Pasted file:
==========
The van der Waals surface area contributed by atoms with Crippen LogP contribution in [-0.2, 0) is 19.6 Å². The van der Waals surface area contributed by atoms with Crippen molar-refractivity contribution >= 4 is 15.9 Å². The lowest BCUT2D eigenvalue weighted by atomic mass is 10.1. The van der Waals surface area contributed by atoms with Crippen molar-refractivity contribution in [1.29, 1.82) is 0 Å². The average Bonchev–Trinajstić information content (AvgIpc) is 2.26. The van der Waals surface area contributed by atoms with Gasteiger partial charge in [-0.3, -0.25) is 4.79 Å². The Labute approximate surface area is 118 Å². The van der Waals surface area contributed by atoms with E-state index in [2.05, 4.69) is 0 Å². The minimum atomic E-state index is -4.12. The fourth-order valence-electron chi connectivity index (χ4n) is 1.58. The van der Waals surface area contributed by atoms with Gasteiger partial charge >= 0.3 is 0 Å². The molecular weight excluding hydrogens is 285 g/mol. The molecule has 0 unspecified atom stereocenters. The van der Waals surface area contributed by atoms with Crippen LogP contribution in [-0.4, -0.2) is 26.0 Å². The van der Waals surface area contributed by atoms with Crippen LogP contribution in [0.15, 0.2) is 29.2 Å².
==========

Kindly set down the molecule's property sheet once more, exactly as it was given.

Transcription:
The van der Waals surface area contributed by atoms with Crippen LogP contribution in [-0.2, 0) is 19.6 Å². The van der Waals surface area contributed by atoms with Crippen molar-refractivity contribution >= 4 is 15.9 Å². The lowest BCUT2D eigenvalue weighted by atomic mass is 10.1. The van der Waals surface area contributed by atoms with Crippen molar-refractivity contribution in [1.29, 1.82) is 0 Å². The average Bonchev–Trinajstić information content (AvgIpc) is 2.26. The van der Waals surface area contributed by atoms with Gasteiger partial charge in [-0.3, -0.25) is 4.79 Å². The Labute approximate surface area is 118 Å². The van der Waals surface area contributed by atoms with E-state index in [2.05, 4.69) is 0 Å². The minimum atomic E-state index is -4.12. The fourth-order valence-electron chi connectivity index (χ4n) is 1.58. The van der Waals surface area contributed by atoms with Gasteiger partial charge >= 0.3 is 0 Å². The molecular weight excluding hydrogens is 285 g/mol. The molecule has 0 unspecified atom stereocenters. The van der Waals surface area contributed by atoms with Crippen LogP contribution in [-0.4, -0.2) is 26.0 Å². The van der Waals surface area contributed by atoms with Crippen LogP contribution in [0.15, 0.2) is 29.2 Å².